Femtosecond exciton dynamics in WSe2 optical waveguides
A. J. Sternbach, S. Latini, S. Chae, H. Hübener, U. de Giovannini, Y. Shao, L. Xiong, Z. Sun, N. Shi, P. Kissin, G.-X. Ni, D. Rhodes, B. Kim, N. Yu, A. J. Millis, M. M. Fogler, P. J. Schuck, M. Lipson, X.-Y. Zhu, J. Hone, R. D. Averitt, A. Rubio, D. N. Basov
The spontaneous symmetry breaking in Ta2NiSe5 is structural in nature
E. Baldini, A. Zong, D. Choi, C. Lee, M. H. Michael, L. Windgätter, I. I. Mazin, S. Latini, D. Azoury, B. Lv, A. Kogar, Y. Wang, Y. Lu, T. Takayama, H. Takagi, A. J. Millis, A. Rubio, E. Demler, N. Gedik
Dr. José J. Baldoví, a former member of the MPSD's Theory Department and now a distinguished researcher from the Gen-T Excellence Program of the Generalitat Valenciana in the Institute of Molecular Science (ICMol) of the University of València, has been awarded an ERC Starting Grant.
Hope Bretscher from the Ultrafast Transport in Quantum Materials Group based at the MPSD has been selected for a postdoctoral Research Fellowship by the Alexander von Humboldt Foundation. She currently investigates graphene heterostructures using on-chip THz spectroscopy.
The Alexander von Humboldt Foundation has awarded a Research Fellowship to I-Te Lu, who will study light-matter interaction using Quantum Electrodynamics Density Functional Theory (QEDFT) in Angel Rubio’s group at the MPSD.
Jie Shan, Professor of Applied and Engineering Physics and Physics at Cornell University (USA), and Prineha Narang, Assistant Professor of Computational Materials Science at Harvard University (USA) and currently on a research stay at the MPSD, will be awarded the Mildred Dresselhaus Prize 2021.
Research team involving experimentalists and theorists explores how light can fundamentally alter the properties of solids - and how to harness these phenomena in laser-driven materials for future applications. Their colloquium has been published in Reviews of Modern Physics.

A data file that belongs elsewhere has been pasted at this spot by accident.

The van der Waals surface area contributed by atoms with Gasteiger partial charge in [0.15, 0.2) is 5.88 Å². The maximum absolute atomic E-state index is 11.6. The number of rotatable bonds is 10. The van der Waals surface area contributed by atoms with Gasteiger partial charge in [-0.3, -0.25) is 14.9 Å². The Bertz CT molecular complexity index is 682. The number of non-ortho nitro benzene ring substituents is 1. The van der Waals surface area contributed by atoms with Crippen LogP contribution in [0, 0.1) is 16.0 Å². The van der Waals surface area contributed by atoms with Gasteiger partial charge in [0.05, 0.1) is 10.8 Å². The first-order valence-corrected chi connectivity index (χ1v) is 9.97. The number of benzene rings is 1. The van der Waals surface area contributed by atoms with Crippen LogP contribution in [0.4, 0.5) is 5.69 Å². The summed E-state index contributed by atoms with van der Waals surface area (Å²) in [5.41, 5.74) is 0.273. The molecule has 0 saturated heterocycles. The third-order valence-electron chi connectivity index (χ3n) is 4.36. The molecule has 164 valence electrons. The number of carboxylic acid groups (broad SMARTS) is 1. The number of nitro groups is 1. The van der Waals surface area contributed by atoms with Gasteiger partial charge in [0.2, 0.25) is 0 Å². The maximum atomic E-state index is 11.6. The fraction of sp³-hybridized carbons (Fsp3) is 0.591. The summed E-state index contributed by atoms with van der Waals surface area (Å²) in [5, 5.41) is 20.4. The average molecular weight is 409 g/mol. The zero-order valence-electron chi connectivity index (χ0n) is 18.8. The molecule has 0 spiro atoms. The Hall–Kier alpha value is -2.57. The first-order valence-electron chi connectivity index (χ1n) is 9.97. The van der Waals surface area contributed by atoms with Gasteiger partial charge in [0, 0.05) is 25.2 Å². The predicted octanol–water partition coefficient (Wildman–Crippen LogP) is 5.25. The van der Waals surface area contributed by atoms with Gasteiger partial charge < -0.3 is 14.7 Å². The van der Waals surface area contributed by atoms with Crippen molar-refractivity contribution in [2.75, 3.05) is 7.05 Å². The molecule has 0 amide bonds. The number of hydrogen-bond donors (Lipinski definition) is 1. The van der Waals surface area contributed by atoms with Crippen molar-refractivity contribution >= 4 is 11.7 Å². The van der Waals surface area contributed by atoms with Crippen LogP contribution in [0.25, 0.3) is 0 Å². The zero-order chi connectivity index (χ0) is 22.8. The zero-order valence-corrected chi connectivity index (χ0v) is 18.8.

Predictions of how light interacts with real materials can consume vast computing resources. By reshaping the equation so that some quantum light is integrated in the matter component from the outset, scientists have developed a far more efficient approach.
Twister bilayer MoS2 can be used to control kinetic energy scales in solids. Researchers have shown that the electrons in MoS2 can interfere destructively, stopping their motion for certain paths. Combined with the twist this makes it possible to engineer exotic magnetic states.
Researchers in Hamburg and Aachen suggest a surprising connection between the nematic behavior of a superconductor in a magnetic field — a state that resembles liquid crystals used in LCDs — and its spiral-like groundstate in the absence of the field.
Photons trapped in a cavity can cause a crystal known as Strontium Titanate (SrTiO3) to become ferroelectric, according to a new study by the MPSD’s Theory group. The findings have been published in PNAS.
Researchers have watched in real time how molecules move during singlet exciton fission, an important process in light-based technologies. They observed the movements in single crystals comprised of pentacene molecules, showing that a collective motion of molecules may be the origin of the fast timescales connected to this process.
MPSD and MIT researchers predict that light trapped in a cavity can be used to create a new kind of particle in a solid, consisting of three components at once: Light (photons), electronic excitations (excitons) and lattice vibrations (phonons).